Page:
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Re: Investment income in a CCPC

Post by Koogie » 17 Dec 2017 13:48

izzy wrote:
17 Dec 2017 12:35
My wife died last week :? :(
Condolences on your loss.
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Re: Investment income in a CCPC

Post by StuBee » 17 Dec 2017 14:37

Koogie wrote:
17 Dec 2017 13:48
izzy wrote:
17 Dec 2017 12:35
My wife died last week :? :(
Condolences on your loss.
Indeed, I am sorry for your loss. May you receive comfort in this difficult time.
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adrian2
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Re: Investment income in a CCPC

Post by adrian2 » 17 Dec 2017 14:58

StuBee wrote:
17 Dec 2017 14:37
Koogie wrote:
17 Dec 2017 13:48
izzy wrote:
17 Dec 2017 12:35
My wife died last week :? :(
Condolences on your loss.
Indeed, I am sorry for your loss. May you receive comfort in this difficult time.
I'm sorry for your loss, too.
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Re: Investment income in a CCPC

Post by izzy » 17 Dec 2017 16:49

Thanks guys
She WAS in a lot of pain towards the end and it was not entirely unexpected but it takes time to penetrate my thick skull.Thanks for the distraction of this discussion !
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Re: Investment income in a CCPC

Post by longinvest » 17 Dec 2017 18:15

adrian2 wrote:
17 Dec 2017 14:58
StuBee wrote:
17 Dec 2017 14:37
Koogie wrote:
17 Dec 2017 13:48


Condolences on your loss.
Indeed, I am sorry for your loss. May you receive comfort in this difficult time.
I'm sorry for your loss, too.
My condolences, too.
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Re: Investment income in a CCPC

Post by BC_Doc » 17 Dec 2017 18:31

My condolences too. So sorry.

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Re: Investment income in a CCPC

Post by kcowan » 18 Dec 2017 07:29

My deepest sympathy goes your way izzy. As for these new punitive provisions by the Lieberals, I would do what you think makes sense and be prepared to do battle with the CRA. Just treat them with respect that they do not deserve. Just imagine how busy the CRA will be with these complex rules. Be quick to use the Notice of Objection if they get around to challenging your submission.
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Re: Investment income in a CCPC

Post by Koogie » 18 Dec 2017 09:00

The politically cynical way this is being foisted on us also gets my blood boiling. While they swan off for 6 weeks of leisure and fundraising,we are left to stew amidst uncertainty.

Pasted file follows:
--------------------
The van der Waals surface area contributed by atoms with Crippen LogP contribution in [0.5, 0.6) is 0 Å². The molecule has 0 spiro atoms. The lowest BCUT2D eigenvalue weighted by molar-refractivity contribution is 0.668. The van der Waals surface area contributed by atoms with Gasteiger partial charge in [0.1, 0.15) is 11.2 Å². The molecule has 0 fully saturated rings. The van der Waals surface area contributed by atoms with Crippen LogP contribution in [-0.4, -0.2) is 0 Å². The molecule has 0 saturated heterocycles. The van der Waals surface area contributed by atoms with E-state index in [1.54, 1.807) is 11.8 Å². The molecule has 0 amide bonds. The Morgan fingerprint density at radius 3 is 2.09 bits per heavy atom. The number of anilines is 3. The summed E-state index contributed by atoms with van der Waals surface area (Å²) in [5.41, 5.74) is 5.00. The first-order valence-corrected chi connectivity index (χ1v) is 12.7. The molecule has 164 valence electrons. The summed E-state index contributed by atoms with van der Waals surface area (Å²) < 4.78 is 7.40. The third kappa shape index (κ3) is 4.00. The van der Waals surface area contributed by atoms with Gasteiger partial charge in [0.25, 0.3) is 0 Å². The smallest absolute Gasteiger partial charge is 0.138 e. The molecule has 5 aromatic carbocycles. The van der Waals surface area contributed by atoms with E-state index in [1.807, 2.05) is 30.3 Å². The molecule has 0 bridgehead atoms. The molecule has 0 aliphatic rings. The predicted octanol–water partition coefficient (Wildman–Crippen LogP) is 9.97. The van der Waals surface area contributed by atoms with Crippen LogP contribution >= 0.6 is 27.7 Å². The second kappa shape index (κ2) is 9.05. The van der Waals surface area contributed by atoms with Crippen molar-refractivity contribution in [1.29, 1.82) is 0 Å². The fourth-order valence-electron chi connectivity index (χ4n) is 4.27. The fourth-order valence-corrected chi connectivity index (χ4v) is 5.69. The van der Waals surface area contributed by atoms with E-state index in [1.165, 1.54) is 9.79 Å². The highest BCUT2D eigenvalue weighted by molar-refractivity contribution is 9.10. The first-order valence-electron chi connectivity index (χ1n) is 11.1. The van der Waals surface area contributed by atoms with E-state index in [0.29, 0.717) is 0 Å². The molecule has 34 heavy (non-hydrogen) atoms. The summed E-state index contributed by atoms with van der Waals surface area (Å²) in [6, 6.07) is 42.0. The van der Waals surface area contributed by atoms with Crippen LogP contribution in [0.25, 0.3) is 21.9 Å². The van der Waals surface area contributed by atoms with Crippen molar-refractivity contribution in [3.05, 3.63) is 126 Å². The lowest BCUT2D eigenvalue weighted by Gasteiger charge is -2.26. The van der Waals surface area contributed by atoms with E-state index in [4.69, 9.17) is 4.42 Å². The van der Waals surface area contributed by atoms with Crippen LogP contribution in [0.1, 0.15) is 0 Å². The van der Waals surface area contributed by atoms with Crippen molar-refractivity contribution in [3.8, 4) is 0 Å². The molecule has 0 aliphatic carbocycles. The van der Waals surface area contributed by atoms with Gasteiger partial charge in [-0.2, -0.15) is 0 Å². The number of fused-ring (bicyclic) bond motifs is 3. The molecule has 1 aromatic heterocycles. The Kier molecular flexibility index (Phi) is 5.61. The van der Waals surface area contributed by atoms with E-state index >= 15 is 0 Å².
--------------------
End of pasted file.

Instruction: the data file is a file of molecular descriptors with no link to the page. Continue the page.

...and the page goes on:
What do I do come January. Continue to pay myself and DW (who works for me part time) through NE divvys or do we begin to take a salary again ? Should we revert to taking a salary from the operating company or receive our remunerations from the "holding"" company.
So much for tax "planning"
I would normally consult my CA but of course they don't have much more information than the rest of us.

I guess the peasants will just have to wait for the word from on high, whenever it is deigned to be uttered.
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Re: Investment income in a CCPC

Post by silverbug » 18 Dec 2017 09:26

Even worse, I suspect we'll have to wait for some legal challenges and see who wins in court to truly know how best to pay ourselves. The CRA examples state a 20 hour work week is sufficient to allow for dividend splitting, but I could see some misinterpretations of this by auditors and them coming back to the proportion of contribution to the business.

Personally I was income splitting dividends (medical Corp) with the wife and now I'm choosing to employ her and pay out a salary in line with her job description and unfortunately for her she'll have to put in hours to justify it. The glory days are clearly over for 50/50 income splitting , it will be effectively more like 75/25 at least in my case.

Some of the tax examples are iffy, I might start a thread on salary vs dividends but it looks like a greater proportion of income in salary form may be worthwhile than in past years (I was previously living off about 95% dividend)

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Re: Investment income in a CCPC

Post by izzy » 18 Dec 2017 09:49

The only consolation lies in the very ambiguity of the changes.It is my impression that judges (even in tax court) tend to adjudicate ambiguous legal provisions by referring back to previous precedent.Perhaps any lawyers on here might comment?
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Re: Investment income in a CCPC

Post by kcowan » 18 Dec 2017 12:50

Peculiar_Investor wrote:
12 Dec 2017 09:04
kcowan wrote:
12 Dec 2017 08:36
Morneau-Chapelle
You have used this spelling in a couple of posts and I don't know whether it is intentional or not, but the correct name is Morneau Shepell.
Hey show a little sensitivity to the Shepell family who did not want their name associated with this group:
Shepell fought in court to get their family name removed
For the fun of it...Keith

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Re: Investment income in a CCPC

Post by Penquin007 » 18 Dec 2017 16:02

Corporate-owned wholelife insurance also suddenly becomes a little more attractive for business owners (as an estate planning strategy)

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Re: Investment income in a CCPC

Post by couponstrip » 18 Dec 2017 16:33

Doug wrote:
17 Dec 2017 09:33

The new rules don't apply to existing assets or the income arising from existing assets. But if you sell those assets, do those dollars continue to be grandfathered? One possibility, consistent with what is written above, is that they are no longer grandfathered. In that case, it may make sense to have those grandfathered assets in investments with a very long holding period. If what I've written in this paragraph is accurate, a second question is when do the new rules apply? When the budget comes out, will the government give warning or will the new rules come into effect on the day of the budget? If it is the latter, one might want to have corporate assets in long holding period investments, prior to the budget coming out.